The style of Expressionism primarily associated in Germany and Austria, went on to be spread all across Europe and ultimately all over the world. The artist used various methods such as exaggeration, distortion, fantasy, primitivism, etc. to complete his aim of expressionism in his or her artwork.
1.FANTASTIC REALISM PAINTING
The term refers to the work of a group of painters who came along to work in the 1950s together in Vienna to combine the traditional artistic styles and modern art techniques.
Johann Muschik was the first person to coin the term ‘Phantastischer Realismus’ ( Fantastic Realism ) in the 1950s to describe the group of painters who met after World War 2 and were working in Vienna at that time.
The artwork of these artists were dreamlike visions from the subconscious painted realistically. The Vienna School Of Fantastic Realism was the place where it all got started. Artists like Ernst Fuchs, Arik Brauer, Wolfgang Hutter, and Anton Lehmden came together to bring up their vision and form a community or a group of artists with similar art techniques or preferences.
2. FIGURATIVE ART
Figurative art is a piece of work that is inspired and derived completely from a real artwork and hence can also be known as representational.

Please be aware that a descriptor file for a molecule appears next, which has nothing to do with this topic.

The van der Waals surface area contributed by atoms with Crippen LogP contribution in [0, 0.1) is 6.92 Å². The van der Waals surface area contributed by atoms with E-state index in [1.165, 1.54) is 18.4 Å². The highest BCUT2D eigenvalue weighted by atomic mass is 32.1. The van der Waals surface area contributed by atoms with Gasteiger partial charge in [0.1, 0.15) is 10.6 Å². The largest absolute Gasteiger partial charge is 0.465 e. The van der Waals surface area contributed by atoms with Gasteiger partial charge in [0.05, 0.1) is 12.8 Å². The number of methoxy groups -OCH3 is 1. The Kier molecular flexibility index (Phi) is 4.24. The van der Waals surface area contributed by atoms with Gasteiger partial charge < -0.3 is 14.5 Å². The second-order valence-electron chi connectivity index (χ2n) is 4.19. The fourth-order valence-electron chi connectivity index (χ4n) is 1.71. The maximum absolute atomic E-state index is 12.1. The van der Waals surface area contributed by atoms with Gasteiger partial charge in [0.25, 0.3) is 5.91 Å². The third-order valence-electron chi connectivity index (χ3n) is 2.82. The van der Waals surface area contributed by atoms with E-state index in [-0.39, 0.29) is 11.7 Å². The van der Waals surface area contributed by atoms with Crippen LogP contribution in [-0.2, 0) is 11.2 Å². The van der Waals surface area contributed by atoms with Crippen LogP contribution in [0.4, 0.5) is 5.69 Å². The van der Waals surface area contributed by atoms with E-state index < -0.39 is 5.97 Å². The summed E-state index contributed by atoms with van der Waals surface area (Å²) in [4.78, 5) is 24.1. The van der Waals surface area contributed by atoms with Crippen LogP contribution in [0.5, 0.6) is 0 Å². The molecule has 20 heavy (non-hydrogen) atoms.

The term is popularly used since the arrival of abstract art to refer to the artists who keep in touch with the real world in their artwork. Now, keeping this in mind, the paintings are usually divided into three categories - figurative, abstract, and representational.
Pablo Picasso, a name very well known in the artist’s circuit is one of the artists who bought out the figurative art technique.
The elements of figurative art are - lines, shape, color, light and dark, mass, volume, texture, and perspective.
3. FRESCO PAINTING
It is the method of painting water-based pigments on fresh and wet plaster. The word fresco is derived from the Italian word ‘alfresco’ which means fresh.
The colors for Fresco are made by grinding dry-powder pigments in water, dry, and set with plaster, which makes it permanent on the wall. The Fresco painting technique is closely associated with Italian Renaissance painting.
The Fresco pigment is mixed with water and is used on a thin layer of fresh wet plaster called intonaco. As the pigment is mixed with the water, the taco will sink into the water due to the chemical reaction between the participating elements.
Another type of Fresco painting is known as a secco or Fresco-secco painting, which is done on dry plaster. In this technique there arises a requirement for a binder such as egg, glue, or oil to attach the pigment to the wall. Another type of fresco called a mezzo-fresco is painted on nearly dry intonaco—firm enough not to take a thumbprint so that the pigment only penetrates slightly into the plaster.
Painting on Glass is usually done with oil and hard resin or with watercolor and gum on a glass surface.